This issue of Footprint aims to explore the discussions that currently gravitate around the question of architectural form, by inviting architects to reflect on the latest developments in the field of formal studies within architectural and urban theory, design, research, and pedagogy.
Footprint 22 aims to collect a comprehensive set of state-of-the-art approaches to the question of architectural and urban form, and thus provide an updated examination of formal, morphological and typological investigations.
As editors, we welcome a broad spectrum of interpretations, ranging from theoretical and practical applications of form-based analyses, to epistemological and pedagogical implementations of these formal analyses in diverse contexts.
Aware of the weight that form-centred theories have had in postmodern architectural research, and in order to establish a historical landmark for this edition, the emergence of neo-rationalism in the early 1960s will serve as a point of departure. However, we deem this a landmark that is meant to be superseded.
The neo-rationalist aim to overcome the shortcomings of modernist functionalism by contesting the idea that a building’s form resulted from its use, certainly marked a shift within architectural theory, and favoured the emergence of a strain of architectural thinking that currently offers multiple and contradictory approaches to the way architectural form is generated, understood, and communicated. Beyond their neo-rationalist predecessors, architects and authors like Peter Eisenman, Fumihiko Maki, Nicolas Bourriaud, Carlos Martí Arís and Antonio Armesto, Mario Carpo, Pier Vittorio Aureli, and Sanford Kwinter, have more recently reclaimed important parts of the form-centred architectural discourse, with diverse intentions, and from different vantage points. Furthermore, multiple lines of inquiry which depart from the question of architectural form, still orient the production of knowledge in universities and institutes throughout the world, far beyond Western Europe, where neo-rationalism originated and thrived.
Designers, scholars, researchers and teachers throughout the globe have found in the definition of a formal basis of architecture a valuable practical and intellectual tool, while morpho-typological approaches are still broadly used in architectural education. Within such a diversified field of studies, form-centred approaches to architecture have been severely criticised, especially for their reductive consideration of matter, with many contemporary theorists asking for a formal theory which resists taxonomies.
With these antecedents in mind, we wish to examine architectural form today, from a threefold perspective. First, we would like to study the way in which form is produced, dealt with, or confronted by contemporary designers. Secondly, we would like to know how architects examine and study form in discursive (i.e communicative, theoretical, historiographical, but also representational) terms. Finally, we would like to evaluate the way in which innovative formal analyses affect architectural form at all scales within the built environment.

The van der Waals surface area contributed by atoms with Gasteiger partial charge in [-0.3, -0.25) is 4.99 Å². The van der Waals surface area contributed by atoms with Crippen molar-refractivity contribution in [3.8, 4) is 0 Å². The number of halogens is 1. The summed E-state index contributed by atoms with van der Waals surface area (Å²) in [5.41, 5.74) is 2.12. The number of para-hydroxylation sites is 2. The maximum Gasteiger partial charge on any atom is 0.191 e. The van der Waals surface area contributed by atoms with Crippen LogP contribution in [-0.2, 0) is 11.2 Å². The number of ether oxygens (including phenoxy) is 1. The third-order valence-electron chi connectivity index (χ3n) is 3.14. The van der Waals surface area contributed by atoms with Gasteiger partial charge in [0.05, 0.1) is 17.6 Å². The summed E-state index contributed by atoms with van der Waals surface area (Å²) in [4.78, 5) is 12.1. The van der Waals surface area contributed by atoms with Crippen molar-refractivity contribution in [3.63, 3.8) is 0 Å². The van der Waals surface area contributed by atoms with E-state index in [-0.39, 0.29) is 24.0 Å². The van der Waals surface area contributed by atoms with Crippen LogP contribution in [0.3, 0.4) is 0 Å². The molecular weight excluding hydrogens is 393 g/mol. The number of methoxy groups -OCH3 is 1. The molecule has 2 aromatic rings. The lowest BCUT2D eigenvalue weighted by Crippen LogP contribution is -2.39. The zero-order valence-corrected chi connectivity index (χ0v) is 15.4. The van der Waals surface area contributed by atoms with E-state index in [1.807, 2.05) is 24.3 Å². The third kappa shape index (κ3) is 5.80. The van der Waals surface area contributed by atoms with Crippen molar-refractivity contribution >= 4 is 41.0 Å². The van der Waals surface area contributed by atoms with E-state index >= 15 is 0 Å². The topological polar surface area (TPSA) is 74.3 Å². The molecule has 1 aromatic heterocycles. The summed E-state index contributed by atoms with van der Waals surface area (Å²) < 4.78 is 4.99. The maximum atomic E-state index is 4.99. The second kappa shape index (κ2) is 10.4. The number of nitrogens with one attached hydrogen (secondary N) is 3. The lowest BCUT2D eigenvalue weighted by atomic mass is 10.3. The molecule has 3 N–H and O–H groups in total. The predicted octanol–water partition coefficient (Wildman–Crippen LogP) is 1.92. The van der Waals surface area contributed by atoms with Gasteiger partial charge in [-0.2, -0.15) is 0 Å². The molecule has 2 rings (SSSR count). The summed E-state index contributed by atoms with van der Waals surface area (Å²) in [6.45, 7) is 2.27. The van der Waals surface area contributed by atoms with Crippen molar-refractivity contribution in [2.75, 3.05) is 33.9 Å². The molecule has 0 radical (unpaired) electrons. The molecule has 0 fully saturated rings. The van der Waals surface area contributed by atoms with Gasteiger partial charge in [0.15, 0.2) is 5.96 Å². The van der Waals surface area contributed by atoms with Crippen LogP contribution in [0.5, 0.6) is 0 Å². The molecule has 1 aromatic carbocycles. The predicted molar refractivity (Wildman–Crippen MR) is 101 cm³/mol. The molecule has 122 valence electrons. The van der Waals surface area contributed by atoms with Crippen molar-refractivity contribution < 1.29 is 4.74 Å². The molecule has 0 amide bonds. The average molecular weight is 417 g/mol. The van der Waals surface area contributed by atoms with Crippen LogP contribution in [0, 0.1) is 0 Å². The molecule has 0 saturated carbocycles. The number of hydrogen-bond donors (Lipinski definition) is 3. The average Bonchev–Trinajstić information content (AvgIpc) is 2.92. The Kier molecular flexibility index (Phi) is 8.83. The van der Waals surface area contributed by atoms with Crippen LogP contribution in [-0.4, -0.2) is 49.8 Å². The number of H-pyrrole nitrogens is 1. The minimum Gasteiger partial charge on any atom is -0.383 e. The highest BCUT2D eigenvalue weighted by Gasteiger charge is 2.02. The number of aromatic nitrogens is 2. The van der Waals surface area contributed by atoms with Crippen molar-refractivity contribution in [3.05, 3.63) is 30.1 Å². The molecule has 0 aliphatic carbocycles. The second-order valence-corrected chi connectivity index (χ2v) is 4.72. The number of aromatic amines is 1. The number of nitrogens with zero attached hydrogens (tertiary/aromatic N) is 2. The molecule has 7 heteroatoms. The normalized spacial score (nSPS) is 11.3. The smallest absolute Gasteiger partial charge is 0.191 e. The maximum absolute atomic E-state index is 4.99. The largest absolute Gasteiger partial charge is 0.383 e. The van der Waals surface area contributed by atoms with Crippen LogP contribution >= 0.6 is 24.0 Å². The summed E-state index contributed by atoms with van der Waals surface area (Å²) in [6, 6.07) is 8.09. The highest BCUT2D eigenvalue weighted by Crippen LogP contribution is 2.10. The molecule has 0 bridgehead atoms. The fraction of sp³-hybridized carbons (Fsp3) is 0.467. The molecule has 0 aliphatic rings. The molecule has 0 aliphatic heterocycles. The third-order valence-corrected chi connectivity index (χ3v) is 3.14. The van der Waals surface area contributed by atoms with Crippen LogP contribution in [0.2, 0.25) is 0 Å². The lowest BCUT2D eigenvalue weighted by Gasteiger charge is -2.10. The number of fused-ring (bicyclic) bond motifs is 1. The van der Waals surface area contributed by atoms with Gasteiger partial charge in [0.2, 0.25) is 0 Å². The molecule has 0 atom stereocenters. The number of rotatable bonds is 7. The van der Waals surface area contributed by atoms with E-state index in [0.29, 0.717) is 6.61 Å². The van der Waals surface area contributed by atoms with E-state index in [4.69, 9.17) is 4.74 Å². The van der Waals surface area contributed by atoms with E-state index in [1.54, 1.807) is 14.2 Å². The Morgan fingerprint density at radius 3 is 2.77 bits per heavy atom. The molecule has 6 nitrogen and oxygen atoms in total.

Footprint 22 will follow a tripartite trajectory, advancing an understanding of formal studies which transverses ontological, epistemological and onto-epistemological perspectives. These perspectives directly correspond to the notions of morphogenesis, formalism and in-formation.
Following this sequence, from an ontological perspective, morphogenetic studies deal with the processes in which matter actively co-produces its various formal expressions. Synchronously, formal discourse and morpho-typological studies function as an analytical tool for the examination of these processes. Both morphogenetic explorations and formalist approaches, while imperative for any formal study, do not suffice unless complemented with their intensive in-between: in-formation, or the way in which formal discourses and their outcomes influence form itself, and vice versa.
We trust that by interrelating these three approaches, we can contribute to contemporary formal explorations by substituting an object-based approach with one that examines the reciprocity of formal emergence. Emulating Joseph Kosuth’s well-known triptychs, we aim to situate the question of architectural form in our time between a series of interpretations that transcend a supposed autonomy as well as a univocal cultural or epistemological origin.
With these objectives in mind, we encourage various types of contributions. We welcome contributions consisting of full scientific articles that examine formal studies in pedagogy and research, critical reflections on the question of form in contemporary architecture, and theoretical and historiographical approaches that assess the formal discourse of architecture. In addition, we are expecting graphic and/or textually reasoned analyses of projects and buildings which suggest innovations in architectural form. Finally, we invite contributions in the form of review articles that critically reassess key literature related to this topic.
Footprint #22 will be published in Spring 2018.
Authors of full articles (6000-8000 words) are requested to submit their contributions to the editors before 1 May, 2017. Full articles will go through a double blind peer-review process. Review articles (2000–4000 words) and reasoned analyses (2000 words, 2 – 5 images) will be selected by the editors on the basis of a short summary (maximum 500 words) which must also be submitted before 1 May, 2017. All authors should include a short bio (300 words) with their submissions. We ask authors to refer to Footprint Author Guidelines, available at footprint.tudelt.nl.For submissions and inquiries, please contact editors Stavros Kousoulas and Jorge Mejía Hernández at email@example.com.